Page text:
Sanford vessel chief guilty of pollution charges

A former chief engineer from the tuna fishing vessel San Nikunau has pleaded guilty to violating the Act to Prevent Pollution from Ships (APPS), the U.S. Department of Justice announced earlier this week.

Rolando Ong Vano, 50, entered the guilty plea in the U.S. District Court for the District of Columbia. He served as the chief engineer on the vessel, which was owned and operated by New Zealand’s Sanford Ltd., during several fishing trips in the South Pacific between March 2006 and July 2011. Sanford Ltd. and another prior chief engineer from the vessel have been charged with obstruction of justice and APPS violations; they are currently awaiting trial. 

According to the plea agreement, the F/V San Nikunau routinely discharged directly into the sea oily bilge waste from the engine room and other areas of the vessel without using required pollution prevention equipment. Vano admitted to falsifying the oil record book and lying to U.S. Coast Guard inspectors that the required oil water separator was used on the vessel. The Coast Guard discovered the violations during an inspection of the vessel in American Samoa in July 2011.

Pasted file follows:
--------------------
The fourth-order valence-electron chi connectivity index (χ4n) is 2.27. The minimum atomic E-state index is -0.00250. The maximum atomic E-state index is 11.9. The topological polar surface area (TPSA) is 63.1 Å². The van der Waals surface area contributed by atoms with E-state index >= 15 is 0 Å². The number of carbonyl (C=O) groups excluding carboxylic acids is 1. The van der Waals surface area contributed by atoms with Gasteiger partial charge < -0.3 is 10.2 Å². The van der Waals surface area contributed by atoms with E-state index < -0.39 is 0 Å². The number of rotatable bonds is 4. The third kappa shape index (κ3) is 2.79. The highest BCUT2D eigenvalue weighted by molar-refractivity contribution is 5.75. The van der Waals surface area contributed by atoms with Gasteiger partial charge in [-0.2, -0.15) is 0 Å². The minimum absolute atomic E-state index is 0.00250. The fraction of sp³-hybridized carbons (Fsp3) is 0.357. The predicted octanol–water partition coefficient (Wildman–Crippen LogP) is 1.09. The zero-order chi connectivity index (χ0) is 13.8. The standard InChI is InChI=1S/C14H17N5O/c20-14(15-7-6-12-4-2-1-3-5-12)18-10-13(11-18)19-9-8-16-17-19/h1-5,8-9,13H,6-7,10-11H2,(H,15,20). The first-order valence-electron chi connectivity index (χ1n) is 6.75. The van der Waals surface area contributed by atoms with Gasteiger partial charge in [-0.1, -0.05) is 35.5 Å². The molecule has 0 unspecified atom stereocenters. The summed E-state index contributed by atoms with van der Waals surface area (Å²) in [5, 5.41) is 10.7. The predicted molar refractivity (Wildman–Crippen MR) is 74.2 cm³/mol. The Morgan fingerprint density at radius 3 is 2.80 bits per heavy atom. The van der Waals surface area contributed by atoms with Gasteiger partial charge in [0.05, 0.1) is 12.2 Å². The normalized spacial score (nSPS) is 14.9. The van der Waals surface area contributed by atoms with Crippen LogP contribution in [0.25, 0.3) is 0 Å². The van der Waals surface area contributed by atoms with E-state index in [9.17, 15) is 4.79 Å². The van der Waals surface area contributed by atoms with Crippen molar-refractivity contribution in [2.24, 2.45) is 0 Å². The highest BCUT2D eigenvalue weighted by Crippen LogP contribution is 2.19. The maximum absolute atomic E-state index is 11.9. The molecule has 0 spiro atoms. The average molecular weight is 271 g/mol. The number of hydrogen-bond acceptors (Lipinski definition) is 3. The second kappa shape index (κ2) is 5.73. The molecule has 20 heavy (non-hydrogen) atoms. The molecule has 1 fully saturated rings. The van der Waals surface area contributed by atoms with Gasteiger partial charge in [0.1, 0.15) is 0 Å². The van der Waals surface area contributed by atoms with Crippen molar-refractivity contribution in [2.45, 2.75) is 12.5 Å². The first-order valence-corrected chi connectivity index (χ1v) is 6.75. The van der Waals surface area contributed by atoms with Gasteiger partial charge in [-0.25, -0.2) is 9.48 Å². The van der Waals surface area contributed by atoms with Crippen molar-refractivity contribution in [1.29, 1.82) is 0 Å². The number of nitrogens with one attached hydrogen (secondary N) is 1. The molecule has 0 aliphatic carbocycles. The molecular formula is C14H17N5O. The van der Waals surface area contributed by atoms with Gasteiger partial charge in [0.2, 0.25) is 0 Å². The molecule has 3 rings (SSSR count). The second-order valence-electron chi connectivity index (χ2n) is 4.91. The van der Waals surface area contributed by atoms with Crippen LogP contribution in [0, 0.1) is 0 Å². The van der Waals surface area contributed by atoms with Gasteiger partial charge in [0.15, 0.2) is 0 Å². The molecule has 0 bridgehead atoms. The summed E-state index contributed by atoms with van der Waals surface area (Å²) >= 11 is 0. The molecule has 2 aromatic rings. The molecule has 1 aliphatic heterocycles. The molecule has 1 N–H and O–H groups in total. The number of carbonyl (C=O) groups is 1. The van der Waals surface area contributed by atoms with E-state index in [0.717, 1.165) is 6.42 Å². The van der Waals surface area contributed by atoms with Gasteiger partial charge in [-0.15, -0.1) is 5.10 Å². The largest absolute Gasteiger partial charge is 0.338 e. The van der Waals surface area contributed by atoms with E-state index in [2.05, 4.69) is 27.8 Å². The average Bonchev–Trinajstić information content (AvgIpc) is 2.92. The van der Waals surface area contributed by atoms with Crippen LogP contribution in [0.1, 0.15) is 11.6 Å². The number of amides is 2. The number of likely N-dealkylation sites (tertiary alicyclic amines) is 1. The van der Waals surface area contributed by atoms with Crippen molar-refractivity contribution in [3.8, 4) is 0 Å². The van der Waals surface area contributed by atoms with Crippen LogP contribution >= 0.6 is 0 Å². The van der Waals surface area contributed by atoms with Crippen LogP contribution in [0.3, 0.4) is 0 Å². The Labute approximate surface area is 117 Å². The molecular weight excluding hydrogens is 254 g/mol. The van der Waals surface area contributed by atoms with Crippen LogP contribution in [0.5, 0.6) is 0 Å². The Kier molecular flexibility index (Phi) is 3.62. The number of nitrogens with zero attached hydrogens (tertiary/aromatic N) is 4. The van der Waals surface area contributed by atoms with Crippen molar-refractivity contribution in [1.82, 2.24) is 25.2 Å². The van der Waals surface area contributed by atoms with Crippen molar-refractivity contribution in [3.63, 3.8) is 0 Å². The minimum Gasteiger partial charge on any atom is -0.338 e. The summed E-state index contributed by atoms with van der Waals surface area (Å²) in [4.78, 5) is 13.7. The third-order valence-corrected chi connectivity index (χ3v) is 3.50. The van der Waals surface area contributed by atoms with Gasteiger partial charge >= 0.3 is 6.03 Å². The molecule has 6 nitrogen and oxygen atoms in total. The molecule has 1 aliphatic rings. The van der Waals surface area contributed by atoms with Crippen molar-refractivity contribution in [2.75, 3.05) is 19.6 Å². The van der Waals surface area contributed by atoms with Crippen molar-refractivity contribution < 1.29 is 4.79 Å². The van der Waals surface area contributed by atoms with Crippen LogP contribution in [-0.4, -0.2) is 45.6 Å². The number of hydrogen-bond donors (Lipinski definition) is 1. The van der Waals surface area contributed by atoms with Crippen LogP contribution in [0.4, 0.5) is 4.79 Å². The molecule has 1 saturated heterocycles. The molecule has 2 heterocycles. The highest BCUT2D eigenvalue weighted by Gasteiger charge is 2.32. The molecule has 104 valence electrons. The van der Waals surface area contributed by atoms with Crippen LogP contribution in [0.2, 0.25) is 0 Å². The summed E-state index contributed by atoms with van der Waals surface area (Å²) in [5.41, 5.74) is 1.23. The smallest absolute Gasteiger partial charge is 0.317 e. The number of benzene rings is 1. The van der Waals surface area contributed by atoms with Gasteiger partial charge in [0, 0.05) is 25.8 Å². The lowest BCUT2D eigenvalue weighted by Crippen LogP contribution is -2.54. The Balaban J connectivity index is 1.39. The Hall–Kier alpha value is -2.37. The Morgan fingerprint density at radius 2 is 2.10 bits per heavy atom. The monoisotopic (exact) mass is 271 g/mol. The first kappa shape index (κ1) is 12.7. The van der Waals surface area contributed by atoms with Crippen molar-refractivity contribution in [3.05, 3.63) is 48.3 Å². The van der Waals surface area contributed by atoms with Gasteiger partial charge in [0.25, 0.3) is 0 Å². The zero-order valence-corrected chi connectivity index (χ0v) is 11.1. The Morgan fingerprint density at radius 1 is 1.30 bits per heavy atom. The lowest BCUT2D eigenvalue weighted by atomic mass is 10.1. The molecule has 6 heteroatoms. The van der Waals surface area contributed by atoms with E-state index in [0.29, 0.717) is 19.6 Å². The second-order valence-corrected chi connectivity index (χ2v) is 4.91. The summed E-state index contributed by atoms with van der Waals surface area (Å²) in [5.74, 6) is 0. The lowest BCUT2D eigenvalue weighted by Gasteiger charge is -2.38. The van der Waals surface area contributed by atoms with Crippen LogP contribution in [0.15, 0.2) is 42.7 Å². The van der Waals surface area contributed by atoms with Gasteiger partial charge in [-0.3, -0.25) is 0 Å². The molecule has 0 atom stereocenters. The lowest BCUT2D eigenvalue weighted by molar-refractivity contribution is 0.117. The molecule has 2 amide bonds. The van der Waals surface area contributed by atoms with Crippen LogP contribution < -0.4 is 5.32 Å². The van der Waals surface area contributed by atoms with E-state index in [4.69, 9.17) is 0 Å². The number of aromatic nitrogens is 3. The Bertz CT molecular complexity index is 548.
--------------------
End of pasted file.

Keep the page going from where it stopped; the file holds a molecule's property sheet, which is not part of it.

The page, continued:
Vano will be sentenced in early September.

In December, a federal grand jury in Washington, D.C., returned a seven-count indictment charging Sanford with the APPS, conspiracy and obstruction of justice.


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